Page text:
April 6 movement
Members of the April 6 movement and liberal activists shout slogans against a law restricting demonstrations as well as the crackdown on activists, in front of El-Thadiya presidential palace in Cairo April 26, 2014 Reuters

The release from prison of Ahmed Maher, an icon of the 2011 Egyptian revolution, on 4 January was a rare moment to savour for April 6, the youth movement he founded in 2008.

Following his release, the Nobel Prize-winning Egyptian diplomat Mohamed al-Baradei praised Maher, 36, for "defending justice", and expressed his hope that "the flame of freedom will never go out". But after three years, what kind of Egypt is he returning to?

A photograph from February 2011, taken days after the resignation of Hosni Mubarak, shows Maher, along with other senior April 6 members, meeting with now President Abdel Fattah al-Sisi, who was the commander-in-chief of the Egyptian Armed Forces at the time. However, this camaraderie was not set to last.

Despite having been at the forefront of the protests which ultimately swept Mubarak from power, the April 6 movement found itself isolated by the military administration that followed, accused of acting on behalf of foreign interests.

In 2014, just months after Maher's arrest, the organisation was outlawed. April 6's figurehead returns from prison to a country in the grip of a human rights crisis which shows no sign of relenting.

A combined report by three Cairo-based human rights observatories claimed there were 154 cases of "enforced disappearance" in December.

"This figure includes lawyers, political activists, students, and even schoolboys of the age of 14. This is being done by the national security agency," Amnesty International spokesman Mohamed el-Messiry told IBTimes UK.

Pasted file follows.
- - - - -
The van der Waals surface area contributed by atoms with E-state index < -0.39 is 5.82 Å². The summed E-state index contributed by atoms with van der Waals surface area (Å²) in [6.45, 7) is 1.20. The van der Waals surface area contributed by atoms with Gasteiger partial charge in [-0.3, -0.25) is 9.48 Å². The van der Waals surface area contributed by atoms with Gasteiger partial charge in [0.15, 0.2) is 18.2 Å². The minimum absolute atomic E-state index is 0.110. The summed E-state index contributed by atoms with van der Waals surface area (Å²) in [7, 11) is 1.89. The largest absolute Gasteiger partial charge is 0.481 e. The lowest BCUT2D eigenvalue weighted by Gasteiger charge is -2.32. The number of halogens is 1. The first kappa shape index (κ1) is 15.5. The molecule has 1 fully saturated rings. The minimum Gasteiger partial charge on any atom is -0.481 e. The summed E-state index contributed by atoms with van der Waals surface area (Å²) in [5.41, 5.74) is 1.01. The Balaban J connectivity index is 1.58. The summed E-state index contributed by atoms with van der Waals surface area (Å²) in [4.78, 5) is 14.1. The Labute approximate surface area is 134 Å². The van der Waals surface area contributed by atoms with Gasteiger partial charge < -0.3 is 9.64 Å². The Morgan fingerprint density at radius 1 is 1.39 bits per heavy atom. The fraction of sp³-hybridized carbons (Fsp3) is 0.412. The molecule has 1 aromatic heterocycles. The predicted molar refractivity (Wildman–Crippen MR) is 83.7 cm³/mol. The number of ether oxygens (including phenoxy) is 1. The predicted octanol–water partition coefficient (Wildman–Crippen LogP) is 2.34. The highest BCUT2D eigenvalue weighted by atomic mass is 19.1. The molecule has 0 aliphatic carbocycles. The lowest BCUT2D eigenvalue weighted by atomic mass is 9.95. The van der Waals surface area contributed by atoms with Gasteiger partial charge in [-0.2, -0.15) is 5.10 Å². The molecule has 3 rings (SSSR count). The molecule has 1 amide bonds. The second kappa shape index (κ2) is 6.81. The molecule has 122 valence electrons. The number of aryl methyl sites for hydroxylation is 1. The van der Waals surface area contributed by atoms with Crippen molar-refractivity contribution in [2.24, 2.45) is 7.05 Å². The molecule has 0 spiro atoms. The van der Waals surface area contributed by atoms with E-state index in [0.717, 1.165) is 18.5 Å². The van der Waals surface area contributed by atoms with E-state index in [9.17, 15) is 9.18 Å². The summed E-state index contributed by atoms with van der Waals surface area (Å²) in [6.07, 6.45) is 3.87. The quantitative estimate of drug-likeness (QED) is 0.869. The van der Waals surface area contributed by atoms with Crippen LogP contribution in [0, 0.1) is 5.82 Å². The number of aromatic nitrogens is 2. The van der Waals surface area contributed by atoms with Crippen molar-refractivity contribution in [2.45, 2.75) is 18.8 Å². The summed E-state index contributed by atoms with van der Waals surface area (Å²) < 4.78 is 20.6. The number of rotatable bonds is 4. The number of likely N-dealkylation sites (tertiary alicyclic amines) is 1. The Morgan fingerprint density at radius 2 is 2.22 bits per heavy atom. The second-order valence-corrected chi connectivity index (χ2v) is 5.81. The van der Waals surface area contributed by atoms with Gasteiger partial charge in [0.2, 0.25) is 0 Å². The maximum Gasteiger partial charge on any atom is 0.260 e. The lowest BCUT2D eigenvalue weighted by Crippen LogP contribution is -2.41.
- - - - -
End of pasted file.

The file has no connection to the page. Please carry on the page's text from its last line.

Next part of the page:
In November, Egypt'sparliament passed a law severely restricting the operation of local non-governmental organisations (NGOs) by requiring them to seek approval from the government before they can conduct research, publish reports or accept funding from abroad.

International NGOs will also have to pay up to E£300,000 (£13,500) for a licence to operate in the country.

"Insulation from foreign oversight is part of the reason the government is doing this, but the consequences of this law is more severe for local NGOs. Local NGOs are going to be killed by this. It's considered to be the last nail in the coffin for civil society," Ahmed Benchesmi, advocacy and communications director for Human Rights Watch's Middle East and North Africa (Mena) division, said.

Many rights activists and NGOs in the country also face travel bans and arbitrary detention under a state investigation alleging anti-government influence of NGOs through funding from abroad. In December, human rights lawyer Azza Suleiman was fined E£20,000, and subjected to a travel ban had has his assets frozen.

Ahmed Maher
Ahmed Maher, founder and former leader of the April 6 movement, attends a meeting at his office in Cairo, July 22, 2013. Reuters

"Usually because of the pressure of the international community, Egypt was always cautious about this case," el-Messiry said. "But now the case is moving, to silence from the international community," he added.

Continued reports of disappearance point to administration secure in its international position. "There has not been a genuine push from world leaders to end this human rights crisis. On the contrary, it is going to increase, given the expected close relationship with the US under Trump," el-Messiry said. President al-Sisi was reportedly the first head of state to congratulate President-elect Trump on his electoral victory in November.

For the next three years, Maher will have to spend 6pm-6am every day at his local police station, according to reports in Egypt. He was one of the first to be jailed under the notorious 'protest law', enacted in November 2013. This makes it illegal to protest without the prior consent of the Interior Ministry, and gives the military administration the right to cancel any protest without warning.

Twelve people were arrested outside the Journalists' Union in Cairo on 3 January for protesting against the transfer of two uninhabited Red Sea islands to Saudi Arabia, which was approved by Parliament in December, despite having been ruled unconstitutional by an Egyptian court earlier in 2016.

Two co-founders of April 6, Mohammed Adel and Ahmed Douma, remain in jail, having been arrested with Maher in 2013. Douma, 31, holds the dubious honour of having been jailed by every Egyptian administration he has lived under.

Zizo Abdo, a rally organiser for the group since 2008 and another icon of the 2011 uprising, was also imprisoned without trial for five months this year and remains under police supervision.